Belgium’s Prince Laurent — the youthful brother of King Philippe — has been accused of fraud and extortion by Libya’s sovereign wealth fund, attorneys from the Libyan Investment Authority stated Friday.
The transfer is the most recent step in a yearslong dispute between the Libyan authority and the brother of the king over disputed compensation from a failed reforestation challenge run via his NGO Global Sustainable Development Trust (GSDT) within the North African nation in 2008. The challenge collapsed after the outbreak of civil battle in 2011.
The LIA alleges that the prince exerted “unacceptable pressure” in his try and receive almost €70 million of compensation he says he’s owed by the Libyan Ministry for Agriculture. Over the years, Prince Laurent’s authorized battle has prompted federal prosecutors to grab billions of euros value of Libyan belongings and sparked a parliamentary inquiry into the curiosity payouts.
Law agency Jus Cogens, which represents the LIA, stated it filed a civil swimsuit on Thursday, which, in line with Belgian legislation, makes it necessary for an investigating Justice of the Peace to open a judicial investigation.
“It’s pathetic,” Laurent Arnauts, Prince Laurent’s lawyer, stated in a press release. “The Libyan dignitaries try to save lots of face as a result of they’ve simply misplaced a thirteenth time earlier than the Belgian courts and in Luxembourg.
“It’s normal for a creditor to try to enforce a court decision in his favor — it’s not extortion. Try telling your energy supplier otherwise,” he added, in reference to a 2011 courtroom choice ordering Libya to pay the prince €38,479,041 in damages for wrongful breach of a reforestation contract.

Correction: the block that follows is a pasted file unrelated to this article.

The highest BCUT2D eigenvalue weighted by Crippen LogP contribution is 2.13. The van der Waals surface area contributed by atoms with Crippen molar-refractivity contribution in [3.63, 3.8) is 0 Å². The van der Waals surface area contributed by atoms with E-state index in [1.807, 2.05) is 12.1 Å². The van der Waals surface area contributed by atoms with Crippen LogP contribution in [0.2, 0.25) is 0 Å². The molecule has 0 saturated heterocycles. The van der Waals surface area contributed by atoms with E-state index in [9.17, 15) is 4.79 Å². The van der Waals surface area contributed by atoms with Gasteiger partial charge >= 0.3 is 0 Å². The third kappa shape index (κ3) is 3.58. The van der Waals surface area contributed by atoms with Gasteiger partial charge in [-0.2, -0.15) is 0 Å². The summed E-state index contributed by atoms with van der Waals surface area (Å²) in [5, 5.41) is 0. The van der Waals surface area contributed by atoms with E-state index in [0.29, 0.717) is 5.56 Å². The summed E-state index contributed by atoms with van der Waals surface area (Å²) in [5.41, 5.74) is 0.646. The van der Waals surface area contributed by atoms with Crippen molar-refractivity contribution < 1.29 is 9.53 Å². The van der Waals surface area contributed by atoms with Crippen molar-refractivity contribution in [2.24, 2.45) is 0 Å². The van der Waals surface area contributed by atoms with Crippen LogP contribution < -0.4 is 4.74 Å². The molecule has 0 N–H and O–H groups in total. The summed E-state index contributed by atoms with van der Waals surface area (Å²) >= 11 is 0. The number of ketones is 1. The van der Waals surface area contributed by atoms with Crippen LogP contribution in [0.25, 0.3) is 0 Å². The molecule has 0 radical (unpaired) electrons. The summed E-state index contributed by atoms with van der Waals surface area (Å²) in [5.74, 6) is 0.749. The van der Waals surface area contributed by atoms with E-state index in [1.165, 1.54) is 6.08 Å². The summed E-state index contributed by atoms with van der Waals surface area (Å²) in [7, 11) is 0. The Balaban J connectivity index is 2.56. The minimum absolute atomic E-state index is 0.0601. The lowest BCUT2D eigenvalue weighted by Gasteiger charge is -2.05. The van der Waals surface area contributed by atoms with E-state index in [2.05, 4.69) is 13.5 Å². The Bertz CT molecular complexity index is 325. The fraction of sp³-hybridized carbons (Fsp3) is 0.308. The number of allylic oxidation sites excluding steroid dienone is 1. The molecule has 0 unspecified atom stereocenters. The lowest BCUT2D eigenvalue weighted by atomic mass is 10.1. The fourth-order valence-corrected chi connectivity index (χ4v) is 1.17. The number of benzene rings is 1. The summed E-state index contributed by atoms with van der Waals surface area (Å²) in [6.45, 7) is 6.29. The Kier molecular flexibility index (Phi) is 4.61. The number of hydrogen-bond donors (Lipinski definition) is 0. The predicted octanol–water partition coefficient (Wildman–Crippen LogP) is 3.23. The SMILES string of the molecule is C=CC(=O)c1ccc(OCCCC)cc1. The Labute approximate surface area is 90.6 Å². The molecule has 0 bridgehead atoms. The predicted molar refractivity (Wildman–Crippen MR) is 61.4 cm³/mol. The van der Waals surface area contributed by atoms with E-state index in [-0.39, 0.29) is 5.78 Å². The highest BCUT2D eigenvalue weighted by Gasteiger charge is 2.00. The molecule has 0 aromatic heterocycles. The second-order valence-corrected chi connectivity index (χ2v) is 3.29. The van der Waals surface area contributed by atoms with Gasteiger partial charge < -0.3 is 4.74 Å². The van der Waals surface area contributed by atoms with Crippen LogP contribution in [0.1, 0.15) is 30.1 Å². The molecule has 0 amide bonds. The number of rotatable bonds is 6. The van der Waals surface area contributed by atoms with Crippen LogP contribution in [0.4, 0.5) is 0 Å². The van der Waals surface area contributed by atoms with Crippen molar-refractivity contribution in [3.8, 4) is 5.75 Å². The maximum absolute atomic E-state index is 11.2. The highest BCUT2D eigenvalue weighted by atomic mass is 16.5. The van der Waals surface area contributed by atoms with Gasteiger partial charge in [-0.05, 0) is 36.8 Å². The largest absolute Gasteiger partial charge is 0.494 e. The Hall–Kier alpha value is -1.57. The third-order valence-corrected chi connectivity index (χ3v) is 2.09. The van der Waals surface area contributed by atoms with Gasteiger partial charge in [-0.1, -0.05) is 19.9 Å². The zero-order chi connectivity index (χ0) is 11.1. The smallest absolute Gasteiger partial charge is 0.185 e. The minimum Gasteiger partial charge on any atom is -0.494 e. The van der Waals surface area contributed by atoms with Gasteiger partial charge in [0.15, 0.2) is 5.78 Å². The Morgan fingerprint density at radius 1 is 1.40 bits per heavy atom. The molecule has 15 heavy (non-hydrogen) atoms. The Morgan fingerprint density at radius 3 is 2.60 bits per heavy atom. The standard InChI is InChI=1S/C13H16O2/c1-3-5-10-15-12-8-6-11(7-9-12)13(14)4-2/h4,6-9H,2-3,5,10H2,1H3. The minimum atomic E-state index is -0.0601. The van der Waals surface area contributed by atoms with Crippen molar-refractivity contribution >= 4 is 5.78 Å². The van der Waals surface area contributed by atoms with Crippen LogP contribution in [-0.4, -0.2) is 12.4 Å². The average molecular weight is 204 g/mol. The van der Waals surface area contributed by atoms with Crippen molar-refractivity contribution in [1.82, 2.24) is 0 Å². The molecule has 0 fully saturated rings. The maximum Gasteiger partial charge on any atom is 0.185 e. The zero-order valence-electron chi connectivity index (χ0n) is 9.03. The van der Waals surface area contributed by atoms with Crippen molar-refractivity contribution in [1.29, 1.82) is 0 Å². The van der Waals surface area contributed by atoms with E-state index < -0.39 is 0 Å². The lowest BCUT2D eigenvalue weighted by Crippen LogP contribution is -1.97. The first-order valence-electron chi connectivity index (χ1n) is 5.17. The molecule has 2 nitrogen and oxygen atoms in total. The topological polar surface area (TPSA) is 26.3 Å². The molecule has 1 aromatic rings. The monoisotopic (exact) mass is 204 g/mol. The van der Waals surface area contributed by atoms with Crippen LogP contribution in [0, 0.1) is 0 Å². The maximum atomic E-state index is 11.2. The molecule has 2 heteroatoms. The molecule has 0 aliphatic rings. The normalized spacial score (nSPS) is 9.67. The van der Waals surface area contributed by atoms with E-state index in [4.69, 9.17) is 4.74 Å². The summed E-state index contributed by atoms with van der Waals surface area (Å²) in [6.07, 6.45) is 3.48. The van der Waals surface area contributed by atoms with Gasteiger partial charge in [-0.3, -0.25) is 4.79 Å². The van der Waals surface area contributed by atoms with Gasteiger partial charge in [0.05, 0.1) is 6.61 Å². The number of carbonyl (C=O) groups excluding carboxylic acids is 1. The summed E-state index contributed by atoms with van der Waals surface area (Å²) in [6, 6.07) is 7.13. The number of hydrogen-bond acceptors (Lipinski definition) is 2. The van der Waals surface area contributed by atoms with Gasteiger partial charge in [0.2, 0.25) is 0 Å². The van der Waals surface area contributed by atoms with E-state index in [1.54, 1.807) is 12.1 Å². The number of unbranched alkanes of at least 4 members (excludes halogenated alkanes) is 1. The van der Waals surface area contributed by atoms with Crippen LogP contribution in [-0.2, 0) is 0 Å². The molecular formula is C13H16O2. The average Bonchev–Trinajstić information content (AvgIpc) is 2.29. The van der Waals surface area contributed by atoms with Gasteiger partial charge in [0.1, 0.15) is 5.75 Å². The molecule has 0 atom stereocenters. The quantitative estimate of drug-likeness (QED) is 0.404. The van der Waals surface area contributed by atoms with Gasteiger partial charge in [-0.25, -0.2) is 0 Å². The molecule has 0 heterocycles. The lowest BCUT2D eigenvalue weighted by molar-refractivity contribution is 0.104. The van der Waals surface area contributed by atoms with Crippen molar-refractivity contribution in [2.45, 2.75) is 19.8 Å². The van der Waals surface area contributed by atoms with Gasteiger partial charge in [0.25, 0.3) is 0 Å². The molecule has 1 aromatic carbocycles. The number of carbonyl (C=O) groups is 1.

The LIA and its attorneys declare they’ve proof displaying that the prince allegedly tried to acquire the cash by claiming he might drastically affect the course of an ongoing investigation that has led to the seizure of €15 billion from the LIA’s financial institution accounts in Belgium and the issuance of an arrest warrant towards the its CEO, Ali Mohammed Hassan.
The LIA was established in August 2006 and claims it’s impartial of the Libyan state. The United Nations Security Council Committee, nevertheless, has ordered the freezing of all funds owned or managed by Muammar Gaddafi, which included the LIA.
“We have been left with no option but to launch a criminal case against Prince Laurent. We have communicated factual elements to the investigative judge showing, according to us, that Prince Laurent abused his status as a public office-holder, claiming he could influence the criminal procedure against LIA and his CEO,” LIA’s lawyer Christophe Marchand stated in a press release.
In Belgium, influence-trading might be punished by a jail sentence of six months to 4 years and a superb of as much as €10,000; fraud can lead to a jail sentence of 1 month to 5 years and a superb of as much as €3,000; and extortion might be punished with 5 to 10 years in jail.